ATWATER, CALIF. — Beekeepers battling a mysterious ailment that led to the disappearance of millions of honeybees now fear the sting of imported Australian bees that could out-compete their hives and may be carrying a deadly parasite unseen in the U.S.
The Department of Agriculture has allowed shipments of Australian bees to resume despite concerns by some of its scientists.
Australia had been sending the insects across the Pacific for four years to replace hives devastated by the perplexing colony collapse disorder. But six weeks ago, the Australian government abruptly stopped the shipments, saying it could no longer be certain the country was free of a smaller, aggressive bee that had infested areas near Australia's Great Barrier Reef, U.S. officials said.
Last month, the Department of Agriculture decided to permit the bee shipments to resume with some precautions, and the first planeloads have already arrived in San Francisco.
Beekeeper Ken Haff of Mandan, N.D., says he fears the foreign hives will kill off his apiary.
"We've got enough problems with our own bee diseases that we don't know how to treat, and they open the border to a whole new species that could carry God knows what," said Haff, a vice president of the American Honey Producers Assn. "That's a total slap in the face for us."
Shad Sullivan, a bee wholesaler in California's Central Valley, says in the four years he has imported bees from Australia, he has found the hearty imports outlive domestic bees weakened by pesticides, pests and diseases.
"If the bees were truly carrying something that bad, I would have been the first to get it," Sullivan said as a thick cloud of bees flew overhead. "I just haven't seen those kinds of devastation."
Domestic honeybees feed on most flowering plants and are vital pollinators for many crops.
However, domestic bee stocks have been waning since 2004, when scientists first got reports of the puzzling illness that has claimed up to 90% of commercial hives and has been labeled colony collapse disorder.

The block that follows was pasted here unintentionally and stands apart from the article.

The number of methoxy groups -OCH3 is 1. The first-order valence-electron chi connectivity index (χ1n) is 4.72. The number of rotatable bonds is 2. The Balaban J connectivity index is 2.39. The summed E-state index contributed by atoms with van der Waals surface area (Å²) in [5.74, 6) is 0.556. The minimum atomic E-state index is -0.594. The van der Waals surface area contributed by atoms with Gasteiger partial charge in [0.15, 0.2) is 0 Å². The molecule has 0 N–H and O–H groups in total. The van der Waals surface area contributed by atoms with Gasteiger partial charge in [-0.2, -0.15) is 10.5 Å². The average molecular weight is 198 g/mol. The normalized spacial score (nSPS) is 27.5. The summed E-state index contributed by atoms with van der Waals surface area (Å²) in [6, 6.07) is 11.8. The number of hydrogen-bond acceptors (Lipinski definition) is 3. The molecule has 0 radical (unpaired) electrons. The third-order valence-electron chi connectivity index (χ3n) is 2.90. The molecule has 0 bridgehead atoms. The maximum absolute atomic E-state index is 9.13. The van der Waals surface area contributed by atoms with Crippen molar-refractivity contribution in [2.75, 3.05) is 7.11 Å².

That's also the year the Department of Agriculture allowed imports of Australian hives, and scientists have been investigating whether Australia was a source of a virus tied to the bee die-off.
Entomologists also fear that the aggressive bee species found near the Great Barrier Reef could carry a deadly mite, said Jeffery Pettis, the USDA's top bee scientist.
"This could be a threat worldwide because if those bees are moving around, the chances are this mite would move with it," Pettis said. "We just don't need another species causing problems."
The Australian government has adopted emergency controls to quarantine and destroy the aggressive bees and has never detected the mite, according to materials provided by Chelsey Martin, counselor for public affairs at the Australian Embassy in Washington.
U.S. agriculture officials say they are taking precautions.
They started sampling Australian bees last week after they were released in the Central Valley.
"Bees from Australia make great sense," said Wayne Wehling, a senior entomologist in the USDA's permit unit. "But we certainly don't want to bring any economic impacts onto our honeybees that we don't already have or introduce any new pests or disease."
Government officials said they did not know how many Australian bees had been imported, but Sullivan estimated that he had sold 110,000 hives since 2005.
On Jan. 14, a USDA inspector collected samples of bees at Sullivan's operation.
"Hopefully this will ease the minds of people who have their own hives here," said inspector John Iniguez. "We're trusting Australia that they're clean. Now we just want to confirm that."